Revered trainer John Breen, initially reticent to take on a female fighter, was won over as soon as he took McAleer on the pads.

But she had further work to do in order to pursue her passion after years spent in different combat sports: before she was granted a boxing licence, she sparred two male fighter as well as former two-time world title challenger Christina McMahon from Monaghan under the observation of the Boxing Union of Ireland.

McMahon’s career is a prime example of 40 not being too old to make a serious dent on the world scene, and while McAleer is intent on taking her boxing journey one fight at a time, her goal is to reach the pinnacle of her new endeavour in the coming years.

You can follow McAleer on Twitter

Elaine Greenan

County: Monaghan

Division: Light-welterweight

Record: 2-2

Another 40-year-old new pro with links to McMahon is Elaine Greenan, the Scotland-based Monaghan 140-pounder who turned over in the summer.

Monaghan’s Greenan, who lives in Livingston and was a Scottish Elite champion as an amateur, lost her first two pro fights on points but has improved drastically in the months since, winning two fights in as many weeks at the end of November and the start of this month.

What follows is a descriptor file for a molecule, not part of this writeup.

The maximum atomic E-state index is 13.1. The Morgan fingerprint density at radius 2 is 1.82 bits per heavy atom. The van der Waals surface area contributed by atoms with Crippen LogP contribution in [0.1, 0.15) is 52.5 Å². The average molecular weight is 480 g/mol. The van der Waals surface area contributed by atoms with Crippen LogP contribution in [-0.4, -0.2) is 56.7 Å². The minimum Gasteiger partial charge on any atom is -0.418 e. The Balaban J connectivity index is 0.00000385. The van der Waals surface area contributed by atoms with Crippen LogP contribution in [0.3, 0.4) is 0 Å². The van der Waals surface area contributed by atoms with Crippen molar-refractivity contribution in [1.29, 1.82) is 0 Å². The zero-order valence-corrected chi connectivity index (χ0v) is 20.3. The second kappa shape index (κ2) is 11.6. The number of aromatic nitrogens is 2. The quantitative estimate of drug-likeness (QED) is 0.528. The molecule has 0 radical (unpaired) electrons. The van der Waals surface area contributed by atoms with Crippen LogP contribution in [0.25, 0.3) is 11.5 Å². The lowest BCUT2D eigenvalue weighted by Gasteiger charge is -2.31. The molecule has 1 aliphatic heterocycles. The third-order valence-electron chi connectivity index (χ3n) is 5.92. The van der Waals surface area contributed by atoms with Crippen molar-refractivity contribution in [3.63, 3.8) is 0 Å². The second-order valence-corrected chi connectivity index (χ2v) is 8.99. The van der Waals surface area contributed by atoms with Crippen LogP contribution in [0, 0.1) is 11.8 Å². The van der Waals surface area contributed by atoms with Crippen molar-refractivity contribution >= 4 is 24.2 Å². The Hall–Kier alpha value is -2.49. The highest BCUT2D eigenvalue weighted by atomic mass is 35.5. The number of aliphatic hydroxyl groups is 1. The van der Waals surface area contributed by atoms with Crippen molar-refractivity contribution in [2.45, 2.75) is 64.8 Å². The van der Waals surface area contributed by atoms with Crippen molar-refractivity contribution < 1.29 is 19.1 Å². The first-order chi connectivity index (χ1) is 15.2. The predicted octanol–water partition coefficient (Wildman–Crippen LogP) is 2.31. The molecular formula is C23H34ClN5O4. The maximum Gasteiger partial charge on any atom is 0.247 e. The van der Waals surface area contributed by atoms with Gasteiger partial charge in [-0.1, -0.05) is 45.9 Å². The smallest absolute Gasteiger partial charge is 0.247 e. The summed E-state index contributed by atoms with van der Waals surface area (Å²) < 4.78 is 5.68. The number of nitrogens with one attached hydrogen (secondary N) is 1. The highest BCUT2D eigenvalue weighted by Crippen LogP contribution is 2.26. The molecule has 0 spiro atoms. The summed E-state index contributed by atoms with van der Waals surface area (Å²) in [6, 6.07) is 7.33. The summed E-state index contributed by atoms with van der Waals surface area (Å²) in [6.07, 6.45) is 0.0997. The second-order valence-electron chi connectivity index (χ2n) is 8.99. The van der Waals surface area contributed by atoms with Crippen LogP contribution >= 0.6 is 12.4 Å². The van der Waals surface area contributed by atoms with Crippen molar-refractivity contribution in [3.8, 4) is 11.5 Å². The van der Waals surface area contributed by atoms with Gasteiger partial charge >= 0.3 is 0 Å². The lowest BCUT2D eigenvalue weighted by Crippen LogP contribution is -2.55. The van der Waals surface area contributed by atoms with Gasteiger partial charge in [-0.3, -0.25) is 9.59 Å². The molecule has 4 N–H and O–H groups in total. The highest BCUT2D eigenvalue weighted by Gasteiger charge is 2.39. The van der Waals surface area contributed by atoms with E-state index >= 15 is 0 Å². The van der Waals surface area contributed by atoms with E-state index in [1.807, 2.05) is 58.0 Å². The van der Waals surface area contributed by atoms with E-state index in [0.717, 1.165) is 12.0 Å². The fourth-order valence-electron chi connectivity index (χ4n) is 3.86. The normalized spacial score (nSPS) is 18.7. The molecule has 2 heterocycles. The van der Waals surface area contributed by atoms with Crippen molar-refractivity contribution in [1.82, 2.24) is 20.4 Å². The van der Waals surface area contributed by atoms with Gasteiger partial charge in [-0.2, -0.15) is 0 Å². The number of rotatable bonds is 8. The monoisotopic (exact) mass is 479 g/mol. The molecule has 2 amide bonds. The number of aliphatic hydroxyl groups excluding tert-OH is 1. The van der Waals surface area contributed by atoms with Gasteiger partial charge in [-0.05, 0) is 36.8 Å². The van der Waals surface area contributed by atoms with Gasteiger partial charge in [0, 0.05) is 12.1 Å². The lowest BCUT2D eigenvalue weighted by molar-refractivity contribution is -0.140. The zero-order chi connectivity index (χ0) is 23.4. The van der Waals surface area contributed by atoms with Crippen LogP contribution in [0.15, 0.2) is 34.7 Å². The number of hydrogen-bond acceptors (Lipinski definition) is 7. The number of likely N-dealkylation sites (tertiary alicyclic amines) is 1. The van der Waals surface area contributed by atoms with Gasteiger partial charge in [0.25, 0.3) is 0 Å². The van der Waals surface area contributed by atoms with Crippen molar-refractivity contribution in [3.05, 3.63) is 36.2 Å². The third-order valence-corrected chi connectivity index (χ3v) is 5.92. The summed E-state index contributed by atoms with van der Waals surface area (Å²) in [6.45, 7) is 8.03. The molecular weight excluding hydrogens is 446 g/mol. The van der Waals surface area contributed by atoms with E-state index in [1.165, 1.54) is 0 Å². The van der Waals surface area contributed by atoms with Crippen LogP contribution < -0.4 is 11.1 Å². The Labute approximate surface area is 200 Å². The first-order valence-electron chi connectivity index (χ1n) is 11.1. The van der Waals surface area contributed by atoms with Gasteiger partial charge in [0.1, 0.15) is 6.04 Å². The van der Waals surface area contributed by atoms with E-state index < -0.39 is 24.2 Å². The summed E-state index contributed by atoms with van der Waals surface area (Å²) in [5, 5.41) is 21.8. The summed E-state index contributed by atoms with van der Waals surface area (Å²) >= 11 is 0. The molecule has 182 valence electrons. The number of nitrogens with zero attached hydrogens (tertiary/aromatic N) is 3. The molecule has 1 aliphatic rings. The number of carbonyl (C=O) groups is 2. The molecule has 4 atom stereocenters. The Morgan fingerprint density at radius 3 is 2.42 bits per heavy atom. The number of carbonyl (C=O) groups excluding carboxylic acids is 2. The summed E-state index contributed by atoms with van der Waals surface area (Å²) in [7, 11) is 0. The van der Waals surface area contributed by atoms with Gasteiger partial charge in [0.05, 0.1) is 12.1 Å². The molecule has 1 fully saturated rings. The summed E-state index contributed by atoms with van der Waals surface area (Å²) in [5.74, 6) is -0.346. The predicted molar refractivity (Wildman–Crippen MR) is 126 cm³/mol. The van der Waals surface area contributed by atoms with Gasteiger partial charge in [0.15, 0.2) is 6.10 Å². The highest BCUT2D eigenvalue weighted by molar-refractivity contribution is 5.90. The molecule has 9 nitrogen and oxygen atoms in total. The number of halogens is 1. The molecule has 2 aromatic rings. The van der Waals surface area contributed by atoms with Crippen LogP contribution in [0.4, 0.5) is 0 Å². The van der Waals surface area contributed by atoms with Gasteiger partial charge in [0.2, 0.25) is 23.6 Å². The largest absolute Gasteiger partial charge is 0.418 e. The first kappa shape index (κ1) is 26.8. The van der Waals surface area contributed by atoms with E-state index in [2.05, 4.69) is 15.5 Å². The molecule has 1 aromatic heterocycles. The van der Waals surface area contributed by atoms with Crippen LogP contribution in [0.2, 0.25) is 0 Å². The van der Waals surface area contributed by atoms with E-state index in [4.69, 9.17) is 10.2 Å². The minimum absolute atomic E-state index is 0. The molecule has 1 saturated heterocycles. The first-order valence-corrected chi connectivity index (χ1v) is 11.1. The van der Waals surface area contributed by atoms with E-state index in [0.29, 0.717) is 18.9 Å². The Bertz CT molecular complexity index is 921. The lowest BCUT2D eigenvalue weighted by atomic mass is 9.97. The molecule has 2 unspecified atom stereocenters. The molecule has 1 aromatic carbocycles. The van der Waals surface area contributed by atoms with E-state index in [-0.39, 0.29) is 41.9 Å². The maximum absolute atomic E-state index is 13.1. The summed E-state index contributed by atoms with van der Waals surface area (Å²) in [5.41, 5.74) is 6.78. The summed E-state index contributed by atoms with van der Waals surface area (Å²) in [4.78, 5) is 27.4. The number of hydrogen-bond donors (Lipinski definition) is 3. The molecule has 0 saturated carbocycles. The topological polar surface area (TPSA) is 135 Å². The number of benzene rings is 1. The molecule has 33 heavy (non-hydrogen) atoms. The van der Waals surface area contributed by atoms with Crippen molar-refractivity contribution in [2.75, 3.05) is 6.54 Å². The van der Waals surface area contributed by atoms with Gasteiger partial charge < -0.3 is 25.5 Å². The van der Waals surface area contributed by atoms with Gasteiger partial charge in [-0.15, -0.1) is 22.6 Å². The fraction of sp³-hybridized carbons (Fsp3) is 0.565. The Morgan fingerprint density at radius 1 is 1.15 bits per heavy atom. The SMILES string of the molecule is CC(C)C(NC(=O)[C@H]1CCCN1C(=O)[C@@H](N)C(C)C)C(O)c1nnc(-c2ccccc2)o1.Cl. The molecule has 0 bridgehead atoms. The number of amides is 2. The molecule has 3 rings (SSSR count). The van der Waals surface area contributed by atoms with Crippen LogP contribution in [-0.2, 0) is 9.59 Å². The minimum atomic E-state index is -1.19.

Greenan, who works for security guard service JL Security in her adopted homeland, has previously done some training with fellow Monaghan woman McMahon in the latter’s base.

Her four pro fights thus far have taken place in the UK, and she’s expected to return for a fifth early in the new year as she bids to sustain her recent momentum and continue her development.

Murray Kinsella, Gavan Casey and Andy Dunne look back on a memorable year for Irish rugby.


Source: Heineken Rugby Weekly on The42/SoundCloud

Subscribe to our new podcast, Heineken Rugby Weekly on The42, here:

Taylor paying price for changing the game, but the best must start fighting the best in women’s boxing

  • Share on Facebook
  • Email this article
  •  

About the author:

Read next:

COMMENTS (9)

This is YOUR comments community. Stay civil, stay constructive, stay on topic. Please familiarise yourself with our comments policy here before taking part.
write a comment

    Leave a commentcancel